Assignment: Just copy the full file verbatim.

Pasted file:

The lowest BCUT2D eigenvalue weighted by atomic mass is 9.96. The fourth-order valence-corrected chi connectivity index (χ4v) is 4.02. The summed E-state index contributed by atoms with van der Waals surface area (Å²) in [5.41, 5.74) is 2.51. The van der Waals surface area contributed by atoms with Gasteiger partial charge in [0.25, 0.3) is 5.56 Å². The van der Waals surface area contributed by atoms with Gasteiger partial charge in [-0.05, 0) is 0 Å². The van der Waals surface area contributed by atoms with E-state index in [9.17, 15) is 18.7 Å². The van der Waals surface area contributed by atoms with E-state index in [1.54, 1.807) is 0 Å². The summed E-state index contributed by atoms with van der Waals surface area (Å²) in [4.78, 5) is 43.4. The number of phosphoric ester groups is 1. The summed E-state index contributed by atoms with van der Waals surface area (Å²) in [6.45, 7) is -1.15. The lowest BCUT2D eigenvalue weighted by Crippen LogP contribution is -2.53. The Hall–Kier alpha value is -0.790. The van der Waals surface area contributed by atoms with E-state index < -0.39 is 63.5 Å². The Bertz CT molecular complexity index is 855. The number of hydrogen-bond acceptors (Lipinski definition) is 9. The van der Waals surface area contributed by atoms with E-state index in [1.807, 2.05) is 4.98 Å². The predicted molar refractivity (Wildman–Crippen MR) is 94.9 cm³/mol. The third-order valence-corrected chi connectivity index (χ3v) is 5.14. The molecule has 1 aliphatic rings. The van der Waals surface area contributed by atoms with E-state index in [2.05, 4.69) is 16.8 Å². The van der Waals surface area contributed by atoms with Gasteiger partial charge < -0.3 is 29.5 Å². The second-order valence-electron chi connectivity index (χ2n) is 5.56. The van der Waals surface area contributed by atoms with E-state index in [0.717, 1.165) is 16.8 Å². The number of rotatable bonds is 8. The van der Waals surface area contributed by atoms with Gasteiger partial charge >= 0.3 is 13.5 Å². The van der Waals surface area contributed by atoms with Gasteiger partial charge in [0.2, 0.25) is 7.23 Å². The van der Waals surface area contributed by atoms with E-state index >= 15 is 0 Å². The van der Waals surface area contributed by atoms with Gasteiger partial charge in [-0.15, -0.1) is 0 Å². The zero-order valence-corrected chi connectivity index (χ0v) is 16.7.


The lowest BCUT2D eigenvalue weighted by atomic mass is 9.96. The fourth-order valence-corrected chi connectivity index (χ4v) is 4.02. The summed E-state index contributed by atoms with van der Waals surface area (Å²) in [5.41, 5.74) is 2.51. The van der Waals surface area contributed by atoms with Gasteiger partial charge in [0.25, 0.3) is 5.56 Å². The van der Waals surface area contributed by atoms with Gasteiger partial charge in [-0.05, 0) is 0 Å². The van der Waals surface area contributed by atoms with E-state index in [9.17, 15) is 18.7 Å². The van der Waals surface area contributed by atoms with E-state index in [1.54, 1.807) is 0 Å². The summed E-state index contributed by atoms with van der Waals surface area (Å²) in [4.78, 5) is 43.4. The number of phosphoric ester groups is 1. The summed E-state index contributed by atoms with van der Waals surface area (Å²) in [6.45, 7) is -1.15. The lowest BCUT2D eigenvalue weighted by Crippen LogP contribution is -2.53. The Hall–Kier alpha value is -0.790. The van der Waals surface area contributed by atoms with E-state index < -0.39 is 63.5 Å². The Bertz CT molecular complexity index is 855. The number of hydrogen-bond acceptors (Lipinski definition) is 9. The van der Waals surface area contributed by atoms with E-state index in [1.807, 2.05) is 4.98 Å². The predicted molar refractivity (Wildman–Crippen MR) is 94.9 cm³/mol. The third-order valence-corrected chi connectivity index (χ3v) is 5.14. The molecule has 1 aliphatic rings. The van der Waals surface area contributed by atoms with E-state index in [2.05, 4.69) is 16.8 Å². The van der Waals surface area contributed by atoms with Gasteiger partial charge < -0.3 is 29.5 Å². The second-order valence-electron chi connectivity index (χ2n) is 5.56. The van der Waals surface area contributed by atoms with E-state index in [0.717, 1.165) is 16.8 Å². The number of rotatable bonds is 8. The van der Waals surface area contributed by atoms with Gasteiger partial charge >= 0.3 is 13.5 Å². The van der Waals surface area contributed by atoms with Gasteiger partial charge in [0.2, 0.25) is 7.23 Å². The van der Waals surface area contributed by atoms with E-state index >= 15 is 0 Å². The van der Waals surface area contributed by atoms with Gasteiger partial charge in [-0.15, -0.1) is 0 Å². The zero-order valence-corrected chi connectivity index (χ0v) is 16.7.